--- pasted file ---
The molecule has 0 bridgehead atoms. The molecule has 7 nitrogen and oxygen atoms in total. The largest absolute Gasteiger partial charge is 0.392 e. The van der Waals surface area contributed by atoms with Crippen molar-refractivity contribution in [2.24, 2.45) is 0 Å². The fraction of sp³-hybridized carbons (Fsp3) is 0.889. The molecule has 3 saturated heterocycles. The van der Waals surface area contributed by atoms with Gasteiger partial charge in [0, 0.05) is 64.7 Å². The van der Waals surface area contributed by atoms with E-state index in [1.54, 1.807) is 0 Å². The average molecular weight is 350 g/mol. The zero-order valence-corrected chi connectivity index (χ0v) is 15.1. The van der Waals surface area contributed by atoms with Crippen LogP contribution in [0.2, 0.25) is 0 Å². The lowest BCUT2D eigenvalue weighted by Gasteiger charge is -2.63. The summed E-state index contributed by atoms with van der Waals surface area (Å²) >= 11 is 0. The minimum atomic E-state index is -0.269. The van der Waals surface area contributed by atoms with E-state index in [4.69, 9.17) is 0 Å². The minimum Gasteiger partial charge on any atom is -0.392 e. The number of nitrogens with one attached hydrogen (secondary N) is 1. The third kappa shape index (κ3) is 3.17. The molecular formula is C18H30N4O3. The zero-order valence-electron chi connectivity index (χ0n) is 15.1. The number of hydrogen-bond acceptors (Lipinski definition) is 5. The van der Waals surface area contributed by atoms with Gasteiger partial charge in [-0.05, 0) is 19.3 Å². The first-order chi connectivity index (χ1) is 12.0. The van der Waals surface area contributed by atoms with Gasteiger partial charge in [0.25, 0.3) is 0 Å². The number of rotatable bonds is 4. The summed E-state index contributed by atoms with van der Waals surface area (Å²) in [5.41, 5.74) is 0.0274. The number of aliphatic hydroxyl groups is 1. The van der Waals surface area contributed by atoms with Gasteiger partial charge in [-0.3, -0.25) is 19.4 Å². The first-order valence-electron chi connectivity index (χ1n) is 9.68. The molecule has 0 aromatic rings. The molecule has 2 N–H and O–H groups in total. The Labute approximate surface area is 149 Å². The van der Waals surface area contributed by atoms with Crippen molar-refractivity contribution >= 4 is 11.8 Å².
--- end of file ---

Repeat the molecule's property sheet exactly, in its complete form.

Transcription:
The molecule has 0 bridgehead atoms. The molecule has 7 nitrogen and oxygen atoms in total. The largest absolute Gasteiger partial charge is 0.392 e. The van der Waals surface area contributed by atoms with Crippen molar-refractivity contribution in [2.24, 2.45) is 0 Å². The fraction of sp³-hybridized carbons (Fsp3) is 0.889. The molecule has 3 saturated heterocycles. The van der Waals surface area contributed by atoms with Gasteiger partial charge in [0, 0.05) is 64.7 Å². The van der Waals surface area contributed by atoms with E-state index in [1.54, 1.807) is 0 Å². The average molecular weight is 350 g/mol. The zero-order valence-corrected chi connectivity index (χ0v) is 15.1. The van der Waals surface area contributed by atoms with Crippen LogP contribution in [0.2, 0.25) is 0 Å². The lowest BCUT2D eigenvalue weighted by Gasteiger charge is -2.63. The summed E-state index contributed by atoms with van der Waals surface area (Å²) >= 11 is 0. The minimum atomic E-state index is -0.269. The van der Waals surface area contributed by atoms with E-state index in [4.69, 9.17) is 0 Å². The minimum Gasteiger partial charge on any atom is -0.392 e. The number of nitrogens with one attached hydrogen (secondary N) is 1. The third kappa shape index (κ3) is 3.17. The molecular formula is C18H30N4O3. The zero-order valence-electron chi connectivity index (χ0n) is 15.1. The number of hydrogen-bond acceptors (Lipinski definition) is 5. The van der Waals surface area contributed by atoms with Gasteiger partial charge in [-0.05, 0) is 19.3 Å². The first-order chi connectivity index (χ1) is 12.0. The van der Waals surface area contributed by atoms with Gasteiger partial charge in [0.25, 0.3) is 0 Å². The number of rotatable bonds is 4. The summed E-state index contributed by atoms with van der Waals surface area (Å²) in [5.41, 5.74) is 0.0274. The number of aliphatic hydroxyl groups is 1. The van der Waals surface area contributed by atoms with Gasteiger partial charge in [-0.3, -0.25) is 19.4 Å². The first-order valence-electron chi connectivity index (χ1n) is 9.68. The molecule has 0 aromatic rings. The molecule has 2 N–H and O–H groups in total. The Labute approximate surface area is 149 Å². The van der Waals surface area contributed by atoms with Crippen molar-refractivity contribution >= 4 is 11.8 Å².